By the time the film’s poignantly tender conclusion rolls around, in which Rory Culkin’s character is left alone in a police interrogation cell to contemplate the repercussions of his and his brother’s actions in the killing that is the film’s narrative and thematic center piece, the viewer is in much the same place as Josh Peck’s now deceased victim. Unable to give voice to an inner turmoil originating in his own respective emotional immaturity, Peck’s character becomes socially isolated, forcing him into a silence that erupts in the incomprehensibility of violence, bringing on an Armageddon of his own maturity and a mutually assured self-destruction. Whether or not Estes’ surviving characters are able to reach the other side of the film’s estuary of adolescent violence is thusly beside the point, as the film is more obviously fascinated with the one character whose emotional progression towards maturity is cut short, both by his own transgressions as well as those made towards himself, ending his life in a cycle of vengeance masquerading as justice, the moral ambiguity of childhood giving rise to a skewed view of the legal system, crime and punishment rendered simplistically binary. Where Burgess was content to label his crew of adolescent miscreants as being merely young and foolish, their possibly more egregious acts of mugging and rape labeled as a mere phase that everyone grows out of once they reach adulthood, Estes takes a more nuanced and deftly articulated stance, arguing for the moral capabilities inherent in children, their respective emotional immaturity rendering them temporarily unable to wield it, resulting in school yard acts of crime and punishment that eventually sort themselves out in young adulthood’s emotionally mature capitulations to a legalistic sense of right and wrong. Thus, the utter incomprehensibility that arises from violence begets morality, and not the other way around, else the film’s creek would become a river, its currents stronger and more far reaching, infecting adulthood with the irresponsibility of childhood, Burgess’ adolescents run amok.

Jacob Aaron Estes’ film is an intriguing piece of contemporary American cinema, distinctively of the independent film circuit, allowing it the space to explore the young adult genre with tact and finesse. Mean Creek’s attentions to the subtleties of emotional immaturity are thus rendered with broad-brush strokes and a minute attention to detail, never surrendering to simplistic caricature or melodramatic manipulation, allowing the dissection of adolescent violence all of its menace and socially aware commentary and far reaching critique. While the film offers no solution for eradicating the violence of youth that it indicts, and perhaps, as Burgess previously prescribed, there is in fact no cure, Estes’ warmth and compassion for the children he illustrates is tastefully done, forgiving them their violent transgressions where Burgess might indirectly celebrate the very same. Like A Clockwork Orange, Mean Creek is a film that looks at violence among the young from the stance of social commentary, addressing an ailment with the eye of a physician diagnosing an ill with far reaching and potentially dangerous consequences. However, unlike Burgess’s parable, which ends before it even begins to get at the moral ambiguity that it only ever begins to describe, Estes’ film is primarily fascinated with the surrounding causes of an objective violence, his subjects the perpetrator’s themselves, their inner lives opened up to the turmoil of young adulthood, where crime and punishment becomes more readily comprehensible, the violence it often begets weighted with the morals of an emotional maturity that Estes’ characters earn by film’s end, Alex and his Droogs contrastingly falling into it by chance, Burgess’s novel comparatively amoral, Estes’ script serving as a fitting resolution to Clockwork’s ambiguity.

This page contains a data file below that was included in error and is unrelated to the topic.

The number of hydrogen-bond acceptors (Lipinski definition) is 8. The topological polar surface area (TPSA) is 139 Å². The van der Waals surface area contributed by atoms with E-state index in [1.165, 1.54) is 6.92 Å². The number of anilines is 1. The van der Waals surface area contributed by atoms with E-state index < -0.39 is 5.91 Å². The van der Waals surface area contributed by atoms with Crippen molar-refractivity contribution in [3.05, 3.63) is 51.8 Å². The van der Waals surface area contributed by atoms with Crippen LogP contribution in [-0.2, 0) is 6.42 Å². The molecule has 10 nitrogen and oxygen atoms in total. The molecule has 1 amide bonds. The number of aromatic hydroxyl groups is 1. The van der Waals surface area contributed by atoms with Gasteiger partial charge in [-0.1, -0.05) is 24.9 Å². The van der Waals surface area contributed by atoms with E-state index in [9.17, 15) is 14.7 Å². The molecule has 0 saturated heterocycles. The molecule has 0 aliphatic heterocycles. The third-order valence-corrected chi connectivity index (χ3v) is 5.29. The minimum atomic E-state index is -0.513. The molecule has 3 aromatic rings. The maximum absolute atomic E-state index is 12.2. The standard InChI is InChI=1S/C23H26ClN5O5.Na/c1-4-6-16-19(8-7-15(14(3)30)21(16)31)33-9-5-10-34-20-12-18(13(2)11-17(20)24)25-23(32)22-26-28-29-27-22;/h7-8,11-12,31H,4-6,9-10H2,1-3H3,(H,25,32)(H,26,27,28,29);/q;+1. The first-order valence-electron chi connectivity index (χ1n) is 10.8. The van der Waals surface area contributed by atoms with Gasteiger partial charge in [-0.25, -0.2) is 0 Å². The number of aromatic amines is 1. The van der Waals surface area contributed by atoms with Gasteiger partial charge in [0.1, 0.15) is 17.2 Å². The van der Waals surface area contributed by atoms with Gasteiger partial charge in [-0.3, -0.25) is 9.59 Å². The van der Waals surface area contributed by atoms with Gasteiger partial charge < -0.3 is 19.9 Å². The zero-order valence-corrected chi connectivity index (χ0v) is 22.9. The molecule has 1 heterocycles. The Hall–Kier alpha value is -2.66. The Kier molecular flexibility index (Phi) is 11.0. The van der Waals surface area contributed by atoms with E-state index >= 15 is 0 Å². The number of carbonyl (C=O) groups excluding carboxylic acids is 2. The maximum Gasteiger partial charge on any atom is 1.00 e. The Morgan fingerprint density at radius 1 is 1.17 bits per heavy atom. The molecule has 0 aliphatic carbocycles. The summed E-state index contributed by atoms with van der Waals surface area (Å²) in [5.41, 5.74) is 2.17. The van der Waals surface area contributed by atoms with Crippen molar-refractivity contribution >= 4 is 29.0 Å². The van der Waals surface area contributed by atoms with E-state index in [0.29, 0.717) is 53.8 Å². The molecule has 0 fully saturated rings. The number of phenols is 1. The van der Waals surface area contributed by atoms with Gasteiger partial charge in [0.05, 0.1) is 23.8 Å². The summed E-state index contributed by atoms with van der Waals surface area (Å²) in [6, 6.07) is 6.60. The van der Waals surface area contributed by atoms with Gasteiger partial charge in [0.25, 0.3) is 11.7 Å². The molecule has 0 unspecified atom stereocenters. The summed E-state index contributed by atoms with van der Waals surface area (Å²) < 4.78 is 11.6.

Mean Creek is available on Netflix Instant View, and is My Movies on Netflix: Recommendation of the Week.